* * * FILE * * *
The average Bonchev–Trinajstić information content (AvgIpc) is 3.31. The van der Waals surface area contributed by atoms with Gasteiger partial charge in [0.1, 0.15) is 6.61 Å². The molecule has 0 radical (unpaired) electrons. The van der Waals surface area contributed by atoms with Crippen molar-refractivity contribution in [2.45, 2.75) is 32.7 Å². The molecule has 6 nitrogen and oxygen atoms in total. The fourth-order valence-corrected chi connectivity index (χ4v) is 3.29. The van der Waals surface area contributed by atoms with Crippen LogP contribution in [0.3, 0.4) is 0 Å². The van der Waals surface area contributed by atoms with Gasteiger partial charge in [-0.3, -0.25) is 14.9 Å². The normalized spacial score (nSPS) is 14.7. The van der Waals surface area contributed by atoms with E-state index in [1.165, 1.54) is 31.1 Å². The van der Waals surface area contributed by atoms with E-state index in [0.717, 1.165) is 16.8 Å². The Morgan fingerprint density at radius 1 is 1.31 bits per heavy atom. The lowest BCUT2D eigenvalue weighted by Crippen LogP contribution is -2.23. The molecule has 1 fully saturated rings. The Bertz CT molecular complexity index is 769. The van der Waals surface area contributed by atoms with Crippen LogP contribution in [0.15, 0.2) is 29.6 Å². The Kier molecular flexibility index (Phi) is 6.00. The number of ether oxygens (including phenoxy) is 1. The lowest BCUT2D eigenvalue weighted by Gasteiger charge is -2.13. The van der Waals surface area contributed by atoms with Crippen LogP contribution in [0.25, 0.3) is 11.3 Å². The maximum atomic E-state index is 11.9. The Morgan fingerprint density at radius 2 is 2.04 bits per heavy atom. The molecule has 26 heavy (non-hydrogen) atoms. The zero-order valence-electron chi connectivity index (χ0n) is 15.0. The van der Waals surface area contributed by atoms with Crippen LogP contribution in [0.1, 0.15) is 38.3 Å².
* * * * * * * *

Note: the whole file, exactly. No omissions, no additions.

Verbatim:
The average Bonchev–Trinajstić information content (AvgIpc) is 3.31. The van der Waals surface area contributed by atoms with Gasteiger partial charge in [0.1, 0.15) is 6.61 Å². The molecule has 0 radical (unpaired) electrons. The van der Waals surface area contributed by atoms with Crippen molar-refractivity contribution in [2.45, 2.75) is 32.7 Å². The molecule has 6 nitrogen and oxygen atoms in total. The fourth-order valence-corrected chi connectivity index (χ4v) is 3.29. The van der Waals surface area contributed by atoms with Crippen LogP contribution in [0.3, 0.4) is 0 Å². The van der Waals surface area contributed by atoms with Gasteiger partial charge in [-0.3, -0.25) is 14.9 Å². The normalized spacial score (nSPS) is 14.7. The van der Waals surface area contributed by atoms with E-state index in [1.165, 1.54) is 31.1 Å². The van der Waals surface area contributed by atoms with E-state index in [0.717, 1.165) is 16.8 Å². The Morgan fingerprint density at radius 1 is 1.31 bits per heavy atom. The lowest BCUT2D eigenvalue weighted by Crippen LogP contribution is -2.23. The molecule has 1 fully saturated rings. The Bertz CT molecular complexity index is 769. The van der Waals surface area contributed by atoms with Crippen LogP contribution in [0.15, 0.2) is 29.6 Å². The Kier molecular flexibility index (Phi) is 6.00. The number of ether oxygens (including phenoxy) is 1. The lowest BCUT2D eigenvalue weighted by Gasteiger charge is -2.13. The van der Waals surface area contributed by atoms with Crippen LogP contribution in [0.25, 0.3) is 11.3 Å². The maximum atomic E-state index is 11.9. The Morgan fingerprint density at radius 2 is 2.04 bits per heavy atom. The molecule has 26 heavy (non-hydrogen) atoms. The zero-order valence-electron chi connectivity index (χ0n) is 15.0. The van der Waals surface area contributed by atoms with Crippen LogP contribution in [0.1, 0.15) is 38.3 Å².